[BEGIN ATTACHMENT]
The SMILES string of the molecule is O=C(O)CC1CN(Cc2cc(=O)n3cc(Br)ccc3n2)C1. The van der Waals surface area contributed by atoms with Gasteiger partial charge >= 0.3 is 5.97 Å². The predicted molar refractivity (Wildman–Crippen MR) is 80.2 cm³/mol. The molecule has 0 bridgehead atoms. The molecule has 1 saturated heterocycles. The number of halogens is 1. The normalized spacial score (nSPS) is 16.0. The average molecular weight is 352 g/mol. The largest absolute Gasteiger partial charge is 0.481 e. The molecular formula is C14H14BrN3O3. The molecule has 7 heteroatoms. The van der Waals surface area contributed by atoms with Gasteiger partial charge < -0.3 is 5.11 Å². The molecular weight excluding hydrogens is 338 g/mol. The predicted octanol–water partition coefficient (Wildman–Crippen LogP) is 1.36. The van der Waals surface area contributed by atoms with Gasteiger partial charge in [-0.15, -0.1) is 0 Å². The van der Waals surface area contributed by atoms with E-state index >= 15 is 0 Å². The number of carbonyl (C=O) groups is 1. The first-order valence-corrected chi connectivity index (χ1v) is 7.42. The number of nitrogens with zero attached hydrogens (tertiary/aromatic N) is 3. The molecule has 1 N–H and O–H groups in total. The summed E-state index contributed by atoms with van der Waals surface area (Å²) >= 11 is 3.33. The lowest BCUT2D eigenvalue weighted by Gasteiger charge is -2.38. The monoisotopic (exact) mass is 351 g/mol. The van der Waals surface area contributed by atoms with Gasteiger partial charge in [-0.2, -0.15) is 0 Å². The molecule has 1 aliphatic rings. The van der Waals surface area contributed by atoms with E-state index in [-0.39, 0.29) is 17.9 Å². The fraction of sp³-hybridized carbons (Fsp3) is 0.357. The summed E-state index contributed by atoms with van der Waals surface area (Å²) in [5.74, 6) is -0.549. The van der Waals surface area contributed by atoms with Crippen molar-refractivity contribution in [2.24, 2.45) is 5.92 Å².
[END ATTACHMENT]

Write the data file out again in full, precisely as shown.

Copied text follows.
The SMILES string of the molecule is O=C(O)CC1CN(Cc2cc(=O)n3cc(Br)ccc3n2)C1. The van der Waals surface area contributed by atoms with Gasteiger partial charge >= 0.3 is 5.97 Å². The predicted molar refractivity (Wildman–Crippen MR) is 80.2 cm³/mol. The molecule has 0 bridgehead atoms. The molecule has 1 saturated heterocycles. The number of halogens is 1. The normalized spacial score (nSPS) is 16.0. The average molecular weight is 352 g/mol. The largest absolute Gasteiger partial charge is 0.481 e. The molecular formula is C14H14BrN3O3. The molecule has 7 heteroatoms. The van der Waals surface area contributed by atoms with Gasteiger partial charge < -0.3 is 5.11 Å². The molecular weight excluding hydrogens is 338 g/mol. The predicted octanol–water partition coefficient (Wildman–Crippen LogP) is 1.36. The van der Waals surface area contributed by atoms with Gasteiger partial charge in [-0.15, -0.1) is 0 Å². The van der Waals surface area contributed by atoms with E-state index >= 15 is 0 Å². The number of carbonyl (C=O) groups is 1. The first-order valence-corrected chi connectivity index (χ1v) is 7.42. The number of nitrogens with zero attached hydrogens (tertiary/aromatic N) is 3. The molecule has 1 N–H and O–H groups in total. The summed E-state index contributed by atoms with van der Waals surface area (Å²) >= 11 is 3.33. The lowest BCUT2D eigenvalue weighted by Gasteiger charge is -2.38. The monoisotopic (exact) mass is 351 g/mol. The van der Waals surface area contributed by atoms with Gasteiger partial charge in [-0.2, -0.15) is 0 Å². The molecule has 1 aliphatic rings. The van der Waals surface area contributed by atoms with E-state index in [-0.39, 0.29) is 17.9 Å². The fraction of sp³-hybridized carbons (Fsp3) is 0.357. The summed E-state index contributed by atoms with van der Waals surface area (Å²) in [5.74, 6) is -0.549. The van der Waals surface area contributed by atoms with Crippen molar-refractivity contribution in [2.24, 2.45) is 5.92 Å².